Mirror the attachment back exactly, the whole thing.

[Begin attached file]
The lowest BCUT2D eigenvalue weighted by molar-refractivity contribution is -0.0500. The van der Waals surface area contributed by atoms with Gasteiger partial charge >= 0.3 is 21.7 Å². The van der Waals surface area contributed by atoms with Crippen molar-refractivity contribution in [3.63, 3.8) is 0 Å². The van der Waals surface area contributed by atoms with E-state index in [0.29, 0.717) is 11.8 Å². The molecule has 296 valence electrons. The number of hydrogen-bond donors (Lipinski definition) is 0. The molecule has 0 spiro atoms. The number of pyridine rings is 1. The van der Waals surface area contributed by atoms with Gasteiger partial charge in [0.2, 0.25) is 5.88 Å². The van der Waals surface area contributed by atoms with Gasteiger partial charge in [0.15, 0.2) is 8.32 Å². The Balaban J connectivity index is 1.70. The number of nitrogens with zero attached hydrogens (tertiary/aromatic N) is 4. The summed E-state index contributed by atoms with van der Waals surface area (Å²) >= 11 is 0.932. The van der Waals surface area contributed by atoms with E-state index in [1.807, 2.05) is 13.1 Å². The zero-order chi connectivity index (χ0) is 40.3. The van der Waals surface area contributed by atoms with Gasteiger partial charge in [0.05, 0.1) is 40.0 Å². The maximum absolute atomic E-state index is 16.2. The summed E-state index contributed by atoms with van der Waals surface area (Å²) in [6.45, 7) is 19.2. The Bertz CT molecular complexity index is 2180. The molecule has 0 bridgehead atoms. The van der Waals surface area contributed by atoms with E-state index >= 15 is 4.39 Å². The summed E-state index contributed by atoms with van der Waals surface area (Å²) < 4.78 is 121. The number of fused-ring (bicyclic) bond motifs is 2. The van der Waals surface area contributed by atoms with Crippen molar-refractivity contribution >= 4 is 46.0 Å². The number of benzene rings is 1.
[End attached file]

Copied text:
The lowest BCUT2D eigenvalue weighted by molar-refractivity contribution is -0.0500. The van der Waals surface area contributed by atoms with Gasteiger partial charge >= 0.3 is 21.7 Å². The van der Waals surface area contributed by atoms with Crippen molar-refractivity contribution in [3.63, 3.8) is 0 Å². The van der Waals surface area contributed by atoms with E-state index in [0.29, 0.717) is 11.8 Å². The molecule has 296 valence electrons. The number of hydrogen-bond donors (Lipinski definition) is 0. The molecule has 0 spiro atoms. The number of pyridine rings is 1. The van der Waals surface area contributed by atoms with Gasteiger partial charge in [0.2, 0.25) is 5.88 Å². The van der Waals surface area contributed by atoms with Gasteiger partial charge in [0.15, 0.2) is 8.32 Å². The Balaban J connectivity index is 1.70. The number of nitrogens with zero attached hydrogens (tertiary/aromatic N) is 4. The summed E-state index contributed by atoms with van der Waals surface area (Å²) >= 11 is 0.932. The van der Waals surface area contributed by atoms with E-state index in [1.807, 2.05) is 13.1 Å². The zero-order chi connectivity index (χ0) is 40.3. The van der Waals surface area contributed by atoms with Gasteiger partial charge in [0.05, 0.1) is 40.0 Å². The maximum absolute atomic E-state index is 16.2. The summed E-state index contributed by atoms with van der Waals surface area (Å²) in [6.45, 7) is 19.2. The Bertz CT molecular complexity index is 2180. The molecule has 0 bridgehead atoms. The van der Waals surface area contributed by atoms with E-state index >= 15 is 4.39 Å². The summed E-state index contributed by atoms with van der Waals surface area (Å²) < 4.78 is 121. The number of fused-ring (bicyclic) bond motifs is 2. The van der Waals surface area contributed by atoms with Crippen molar-refractivity contribution >= 4 is 46.0 Å². The number of benzene rings is 1.